October 11, 2015 § Leave a comment
Human Rights Watch executive director on RT challenging pro-Assad propaganda.
October 4, 2015 § 1 Comment
by Gilbert Achcar
A recent 2-part series on Syria in The Independent by Patrick Cockburn, one of the most influential journalists on the subject, is a masterclass in sophistry that illustrates why the conflict is so misunderstood. A closer look is therefore instructive.
On October 2, in an article titled “Syria crisis: The West wrings its hands in horror but it was our folly that helped create this bloodbath”, Cockburn writes:
Reaction to Russia’s military intervention in Syria shows that the lack of knowledge of the Syrian political landscape on the part of Western political leaders and media is hindering the adoption of more constructive policies. During the past four years, over-simplifications and wishful thinking have prevented any realistic attempt to end the civil war, mitigate its effects or stop it from spreading to other countries.
Since 2011 the departure from power of President Bashar al-Assad has been prescribed as a quick way to bring an end to the conflict, although there is no reason to believe this. There are no quick or easy solutions: Syria is being torn apart by a genuine, multi-layered civil war with a multitude of self-interested players inside and outside the country. If Assad dropped dead tomorrow, Syrians in his corner would not stop fighting, knowing as they do that the success of an opposition movement dominated by Isis and al-Qaeda clones such as Jabhat al-Nusra would mean death or flight for them and their families.
Sophism 1: Those in the West who have been calling for Assad’s departure as a condition for bringing an end to the conflict meant it as part of a “national reconciliation” and “managed transition,” not as Assad “dropping dead tomorrow,” of course.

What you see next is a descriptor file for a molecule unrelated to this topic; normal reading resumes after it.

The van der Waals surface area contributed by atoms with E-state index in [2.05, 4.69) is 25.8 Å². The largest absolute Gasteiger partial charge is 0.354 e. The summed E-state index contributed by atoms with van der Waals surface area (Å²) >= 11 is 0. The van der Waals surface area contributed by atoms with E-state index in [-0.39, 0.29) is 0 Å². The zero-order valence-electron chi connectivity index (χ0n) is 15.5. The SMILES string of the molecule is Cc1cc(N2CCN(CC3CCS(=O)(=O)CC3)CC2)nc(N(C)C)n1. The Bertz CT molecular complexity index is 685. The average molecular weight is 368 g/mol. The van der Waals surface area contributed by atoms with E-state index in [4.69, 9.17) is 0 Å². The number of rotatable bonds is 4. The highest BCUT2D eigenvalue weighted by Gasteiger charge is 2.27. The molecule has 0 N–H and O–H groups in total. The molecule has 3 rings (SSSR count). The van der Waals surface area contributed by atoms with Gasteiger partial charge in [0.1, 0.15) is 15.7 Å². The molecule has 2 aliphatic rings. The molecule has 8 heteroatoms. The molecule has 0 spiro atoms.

Today there are four million Syrian refugees, mostly from opposition areas being bombarded indiscriminately by government forces. But this figure could double if the more populous pro-government areas become too dangerous to live in.
In the past, this was not likely to happen because Assad always controlled at least 12 out of 14 Syrian provincial capitals.
Sophism 2: In other words: don’t let more populous areas slip out of government control lest they get “bombarded indiscriminately by government forces” (a welcome acknowledgement of the obvious truth) and end up sending more refugees! « Read the rest of this entry »
September 20, 2015 § Leave a comment
by Brian Slocock
A story published in the Guardian on 16 September entitled “West ‘ignored Russian offer for Assad to step down as President’” has evoked considerable excitement on both sides of the Atlantic. The story is based on a claim by former Finnish President and UN Diplomat Martti Ahtisaari that the West failed to respond to an overture made in February 2012 by Russia’s UN Ambassador Vitaly Churkin. According to Ahtisaari, Churkin, in a private conversation suggested a means for resolving the Syrian crisis: